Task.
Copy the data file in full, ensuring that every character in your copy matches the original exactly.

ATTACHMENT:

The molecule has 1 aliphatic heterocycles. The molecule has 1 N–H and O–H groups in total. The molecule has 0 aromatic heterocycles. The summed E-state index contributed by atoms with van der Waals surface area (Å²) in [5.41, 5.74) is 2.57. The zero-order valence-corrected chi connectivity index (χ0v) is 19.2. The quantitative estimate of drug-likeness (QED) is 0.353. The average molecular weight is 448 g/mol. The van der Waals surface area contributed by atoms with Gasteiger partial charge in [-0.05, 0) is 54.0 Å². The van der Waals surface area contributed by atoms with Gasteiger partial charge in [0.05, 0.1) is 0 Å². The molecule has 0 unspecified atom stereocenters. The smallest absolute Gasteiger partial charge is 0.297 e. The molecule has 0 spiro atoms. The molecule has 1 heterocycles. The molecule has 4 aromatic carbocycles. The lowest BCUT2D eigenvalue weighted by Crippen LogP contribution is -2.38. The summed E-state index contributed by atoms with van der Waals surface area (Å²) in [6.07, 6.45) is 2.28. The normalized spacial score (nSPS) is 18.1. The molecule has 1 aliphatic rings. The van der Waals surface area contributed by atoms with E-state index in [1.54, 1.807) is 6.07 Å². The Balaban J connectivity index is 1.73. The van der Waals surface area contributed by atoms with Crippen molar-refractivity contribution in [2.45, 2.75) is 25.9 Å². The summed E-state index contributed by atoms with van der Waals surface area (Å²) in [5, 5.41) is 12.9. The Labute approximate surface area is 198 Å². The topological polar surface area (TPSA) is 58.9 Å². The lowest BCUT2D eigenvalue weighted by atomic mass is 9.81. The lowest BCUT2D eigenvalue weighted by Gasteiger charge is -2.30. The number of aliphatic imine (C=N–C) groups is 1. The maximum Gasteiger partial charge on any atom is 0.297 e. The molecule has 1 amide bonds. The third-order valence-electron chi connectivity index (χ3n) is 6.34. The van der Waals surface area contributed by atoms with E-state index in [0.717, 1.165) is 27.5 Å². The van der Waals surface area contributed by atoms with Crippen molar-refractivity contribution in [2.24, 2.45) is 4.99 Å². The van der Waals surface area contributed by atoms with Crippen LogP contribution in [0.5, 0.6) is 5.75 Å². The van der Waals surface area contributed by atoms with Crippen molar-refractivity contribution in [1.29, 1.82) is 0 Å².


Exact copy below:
The molecule has 1 aliphatic heterocycles. The molecule has 1 N–H and O–H groups in total. The molecule has 0 aromatic heterocycles. The summed E-state index contributed by atoms with van der Waals surface area (Å²) in [5.41, 5.74) is 2.57. The zero-order valence-corrected chi connectivity index (χ0v) is 19.2. The quantitative estimate of drug-likeness (QED) is 0.353. The average molecular weight is 448 g/mol. The van der Waals surface area contributed by atoms with Gasteiger partial charge in [-0.05, 0) is 54.0 Å². The van der Waals surface area contributed by atoms with Gasteiger partial charge in [0.05, 0.1) is 0 Å². The molecule has 0 unspecified atom stereocenters. The smallest absolute Gasteiger partial charge is 0.297 e. The molecule has 0 spiro atoms. The molecule has 1 heterocycles. The molecule has 4 aromatic carbocycles. The lowest BCUT2D eigenvalue weighted by Crippen LogP contribution is -2.38. The summed E-state index contributed by atoms with van der Waals surface area (Å²) in [6.07, 6.45) is 2.28. The normalized spacial score (nSPS) is 18.1. The molecule has 1 aliphatic rings. The van der Waals surface area contributed by atoms with E-state index in [1.54, 1.807) is 6.07 Å². The Balaban J connectivity index is 1.73. The van der Waals surface area contributed by atoms with Crippen molar-refractivity contribution in [2.45, 2.75) is 25.9 Å². The summed E-state index contributed by atoms with van der Waals surface area (Å²) in [5, 5.41) is 12.9. The Labute approximate surface area is 198 Å². The topological polar surface area (TPSA) is 58.9 Å². The lowest BCUT2D eigenvalue weighted by atomic mass is 9.81. The lowest BCUT2D eigenvalue weighted by Gasteiger charge is -2.30. The number of aliphatic imine (C=N–C) groups is 1. The maximum Gasteiger partial charge on any atom is 0.297 e. The molecule has 1 amide bonds. The third-order valence-electron chi connectivity index (χ3n) is 6.34. The van der Waals surface area contributed by atoms with E-state index in [0.717, 1.165) is 27.5 Å². The van der Waals surface area contributed by atoms with Crippen molar-refractivity contribution in [2.24, 2.45) is 4.99 Å². The van der Waals surface area contributed by atoms with Crippen LogP contribution in [0.5, 0.6) is 5.75 Å². The van der Waals surface area contributed by atoms with Crippen molar-refractivity contribution in [1.29, 1.82) is 0 Å².